I expected to feel some elation--and I did; some lifting of mood--and I did. I was grateful to be done with toxic chemicals. I suspected there would be ups and downs--and there are. There is no clean finish here, no decisive end to the battle where you lay down your arms and say, "It is finished, thank God."  Rather it's a dribble of depression; a frisson of gloom; and a cold draft of fear.

What if they didn't get it all? What if there's another tumor growing somewhere that they missed? Will I be able to have a "normal life-span," whatever that is?  Will I be able to pick up the life I had before cancer and somehow resume it? Will I even be the same person I was before?

I rather doubt it. I don't think you can go through the radical rearrangement of cancer without changing significantly.  We have been stripped down.  Our bodies have felt wretched for days, weeks, and months on end. Our hair is gone (everywhere!), our nails hurt when we type, our legs still wobble after the last infusion, and the gut--well, enough said about that. At least I am able to eat some of the fantastic Blue Apron meals (Christmas in a box!), which is a joy.

But that is the tough part--feeling joy. I don't quite trust life in the same way I did before, even though I knew there would be some depth charges waiting for me. My guard is up. My fists are curled in a defensive position. I know I need to let go and let suffering and the months of treatment have their way with me. I've got some serious work to do inside to process where I have been--where we have been as a family--and where I am now.

I saw a video clip on FB recently of a stunningly graceful ray swimming along through the ocean. It seemed so effortless, just waving its fins from time to time to keep gliding through the water. I yearned to be like that creature, completely at home in the water, able to move with the minimum of effort and at home in its surroundings.

I am not at home right now
and will have to figure out a way to become so once again. I know prayer, friends, family, and church will form a big part of this, as well as long walks, talking with my homies, and my dear husband. Probably petting the Jack Russell's fur will help too, but it ain't gonna be quick, and it ain't gonna be easy. The landscape still seems leveled, and I have to figure out how to deal with that.

Friday, April 29, 2016


I've been thinking a lot about what gets us through times of illness, loss, and personal crises. In reading this book aloud to my husband--Don't Panic: How to Keep Going When the Going Gets Tough, by Maureen Pratt--I am reminded of how we survived crises as a family and how those strategies can help me crawl through the remaining weeks of chemo. This is my open letter summarizing what I have learned, and I hope it can help anyone in crisis or starting chemo.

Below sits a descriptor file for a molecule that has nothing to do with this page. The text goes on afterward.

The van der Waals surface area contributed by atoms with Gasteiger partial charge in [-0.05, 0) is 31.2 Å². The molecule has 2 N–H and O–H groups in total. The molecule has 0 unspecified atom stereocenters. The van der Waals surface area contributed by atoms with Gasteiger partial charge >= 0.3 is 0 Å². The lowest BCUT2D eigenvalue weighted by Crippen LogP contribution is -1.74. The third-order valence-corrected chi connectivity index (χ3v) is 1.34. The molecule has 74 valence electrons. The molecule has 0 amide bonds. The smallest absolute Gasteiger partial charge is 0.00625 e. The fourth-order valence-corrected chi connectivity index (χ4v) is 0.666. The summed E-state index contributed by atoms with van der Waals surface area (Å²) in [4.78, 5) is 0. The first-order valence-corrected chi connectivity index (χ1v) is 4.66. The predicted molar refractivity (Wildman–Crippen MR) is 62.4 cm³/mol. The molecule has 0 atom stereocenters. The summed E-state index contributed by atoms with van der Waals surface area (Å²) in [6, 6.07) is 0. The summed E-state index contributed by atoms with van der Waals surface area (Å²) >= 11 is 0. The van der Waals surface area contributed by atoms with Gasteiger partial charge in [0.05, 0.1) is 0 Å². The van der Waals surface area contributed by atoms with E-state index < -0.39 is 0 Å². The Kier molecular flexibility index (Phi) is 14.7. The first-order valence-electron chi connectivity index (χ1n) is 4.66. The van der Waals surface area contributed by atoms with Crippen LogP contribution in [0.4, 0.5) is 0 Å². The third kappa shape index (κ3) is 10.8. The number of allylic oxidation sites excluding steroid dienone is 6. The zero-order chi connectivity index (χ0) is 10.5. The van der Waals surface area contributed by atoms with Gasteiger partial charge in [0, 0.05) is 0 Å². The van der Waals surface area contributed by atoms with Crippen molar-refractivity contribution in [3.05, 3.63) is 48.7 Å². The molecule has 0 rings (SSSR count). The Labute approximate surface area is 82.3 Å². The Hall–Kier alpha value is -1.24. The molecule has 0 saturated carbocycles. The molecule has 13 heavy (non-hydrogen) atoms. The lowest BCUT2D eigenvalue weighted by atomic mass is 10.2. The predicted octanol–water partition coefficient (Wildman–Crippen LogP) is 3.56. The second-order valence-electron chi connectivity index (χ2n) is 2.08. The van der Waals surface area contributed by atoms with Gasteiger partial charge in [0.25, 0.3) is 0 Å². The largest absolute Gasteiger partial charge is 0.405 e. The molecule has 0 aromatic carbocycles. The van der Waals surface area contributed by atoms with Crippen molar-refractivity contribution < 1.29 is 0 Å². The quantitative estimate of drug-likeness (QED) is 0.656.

--We had a number of rituals when the kids were younger: take-out pizza on a quilt in front of the TV, watching movies. No problem if you dropped things or got grease on the quilt. The looser rules around eating and the pleasure of casual pizza took us through some difficult days.

-Another ritual we had was cosying up on the sofa with big bowls of ice cream to watch "The Simpsons."  Crazy laughter, Bart, and the sweet fat of desert helped us through one child's serious illness.  It's the little things that get you through.

What things which worked in the past can you apply to your life now; what can you let go of?

Small Tasks:

As my chemo got harder and my ability to bounce back (hell, I'd settle for crawl back) took longer, I worried about how little I was contributing to the household. I used to be the energizer bunny: meeting friends, shopping, gardening, attending church, writing, cooking, and more. No longer possible! I learned to set the timer for 5 or 10 min. and plan on doing only one task. I could perch on a stool and scrub out the sink, or peel carrots to steam for supper. I could begin a blog post while sitting down, not worrying about finishing. When you measure out your life in teaspoons, this is a source of confidence. Forget big accomplishments and who you used to be: set the bar way, way lower.

Can you allow yourself the mercy of doing and expecting less?

Instagram & Pinterest:

--I am not kidding: social media got me through hard days, even when in bed after surgery. I could scroll through my iPhone, answer emails, look at new photos, and keep up with friends on Facebook. This kept me connected to my world. And when I was able to creep around my kitchen and make rice pudding to die for, I could post it on Instagram and feel proud.

--On days when chemo addled my brain  (some research from the University of Rochester indicates that "chemo brain" may occur because the toxic chemicals may shut down production of new brain cells), I could curl up under a blanket and look at Pinterest. It kept hope for the future alive--someday I'll make that cilantro/lime chicken; someday I'll toss a scarf around my neck like Kate Middleton; someday I'll paint again. Sherry Terkel complains about social media not being "real contact," but when you have dropped out of your life and world, it damn all helps.

Can you let go of the opinions of others, even experts, to craft a reduced life which works and brings some joy?

My Family:

--People don't always know how much tiny interactions mean to us. When my second adult child texted me about trying to feed their cows apple slices by hand, I got a good laugh. At night, if nausea made it impossible to sleep, I knew I could text this dear person, for they would be awake at 2:00 a.m. A response in the dark night made me feel less alone.(I was not about to wake my husband!)